In fact the domestic production increased by 40 percent between September 2012 and September 2013 and by 30 percent between October 2012 and October 2013. It still comes under FTA and zero duty but we have now prohibited individual travelers from bringing it as part of their routine baggage. This has given a boost to the local manufacturing. Today, there is a clear proof that if we could link our demand with domestic production we will have a thriving domestic manufacturing industry in the country.
 
But aren’t there different forms of inverted duty?

Under the rule, if something made in China or somewhere else is imported it is done at zero duty. But if I make that in SEZ and sell it in DTA, as per the SEZ rules, I will have to pay domestic duty. If I take input from other states I will have to pay duty. But If I import same component I don’t have to pay duty. So there is a two percent inversion. Then there are the dual use components and raw materials like plastic and aluminum which are on the zero duty list but attract customs duty.

[In case of imports] there is a special additional duty (SAD) in lieu of CST that one pays locally. Suppose if I import a PC I pay four percent SAD. When I sell PC I get it adjusted on the VAT that I have to pay for the sale of computer. So in effect I didn’t pay SAD which was the intention.

On other hand if I am a local manufacturer and import a component or part of the computer or a hard disk drive I have to pay SAD at the same rate of four percent. However, since I make the value addition and assemble them to manufacture the product in India, I will also need to pay the excise duty and cannot even get the SAD adjusted. So SAD is an additional duty which I have to pay as a local manufacturer. This is another form of inverted duty.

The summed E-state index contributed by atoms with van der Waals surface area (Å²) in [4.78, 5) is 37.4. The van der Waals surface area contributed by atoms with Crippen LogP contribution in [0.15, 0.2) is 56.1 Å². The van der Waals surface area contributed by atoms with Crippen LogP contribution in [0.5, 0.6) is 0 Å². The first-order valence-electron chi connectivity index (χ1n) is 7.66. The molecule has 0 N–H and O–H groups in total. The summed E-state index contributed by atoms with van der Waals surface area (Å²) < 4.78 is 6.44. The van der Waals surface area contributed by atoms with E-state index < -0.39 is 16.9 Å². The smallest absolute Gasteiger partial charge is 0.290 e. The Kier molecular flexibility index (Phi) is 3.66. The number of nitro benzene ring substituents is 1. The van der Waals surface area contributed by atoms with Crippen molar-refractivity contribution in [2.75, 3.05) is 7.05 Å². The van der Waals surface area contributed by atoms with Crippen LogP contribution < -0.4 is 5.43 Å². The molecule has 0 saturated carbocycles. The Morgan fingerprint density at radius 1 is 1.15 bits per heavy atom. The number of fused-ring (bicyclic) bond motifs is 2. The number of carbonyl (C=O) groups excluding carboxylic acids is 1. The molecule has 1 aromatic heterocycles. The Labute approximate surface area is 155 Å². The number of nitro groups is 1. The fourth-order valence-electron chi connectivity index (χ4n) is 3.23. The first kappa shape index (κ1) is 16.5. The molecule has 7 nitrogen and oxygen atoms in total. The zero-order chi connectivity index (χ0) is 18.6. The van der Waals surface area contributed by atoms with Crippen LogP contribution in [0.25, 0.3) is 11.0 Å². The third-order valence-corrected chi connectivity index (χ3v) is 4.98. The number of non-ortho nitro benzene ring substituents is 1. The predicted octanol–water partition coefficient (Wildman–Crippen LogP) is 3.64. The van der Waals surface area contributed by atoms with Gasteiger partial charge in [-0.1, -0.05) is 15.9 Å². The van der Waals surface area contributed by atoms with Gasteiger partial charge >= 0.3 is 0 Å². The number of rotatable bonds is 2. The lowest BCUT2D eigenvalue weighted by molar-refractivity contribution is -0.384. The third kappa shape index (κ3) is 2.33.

Then there is another duty anomaly specific to set-top boxes (STB). If you sell STBs you have to pay VAT to the state governments. That is why most service providers do not sell STBs. Instead, they provide STBs on a monthly rental basis that attracts only the service tax and comes out to be much cheaper.
 
Why do the prices of IT and electronic products differ in India and countries like the US?

Pricing is a strategic decision. Then there are other duties that one needs to pay. Besides, we have a different duty structure in India. VAT is quite high and though the basic custom duty is zero, one has to pay the CVD. For example one has to pay an overall 36 percent duty on television. Apart from the higher duty structure, what also matters is the respective companies pricing structure which is decided based on volumes, logistics and overhead costs and other various factors. While you may find some of the electronic items cheaper in the US a lot of products are much cheaper in India.

Why aren’t we doing anything about the tax regime that is not industry-friendly?

We take this up with the revenue department all the time. I think we need to simplify our tax structure. Sony closed down some years ago. You go to plants of HP and Dell and they are all lying idle. These multinational companies have decided to not use these lines, which are lying idle there, because it doesn’t work for them. In fact, they have given up. Because the duty structure is so complex that the inversion is not apparent.

One needs to understand that the fast -changing technology creates its own problems. Inputs are changing and so the duty structure changes. And while the prices of devices are going down, there is no mechanism which can react to this fast changing system. We have suggested that there should be a joint working group mechanism that will enable the various sector specific departments and ministries to apprise the revenue department about the fast changing things so that corrective steps can be taken. There is an urgent need for this an inter-ministerial group to deal with technical issues.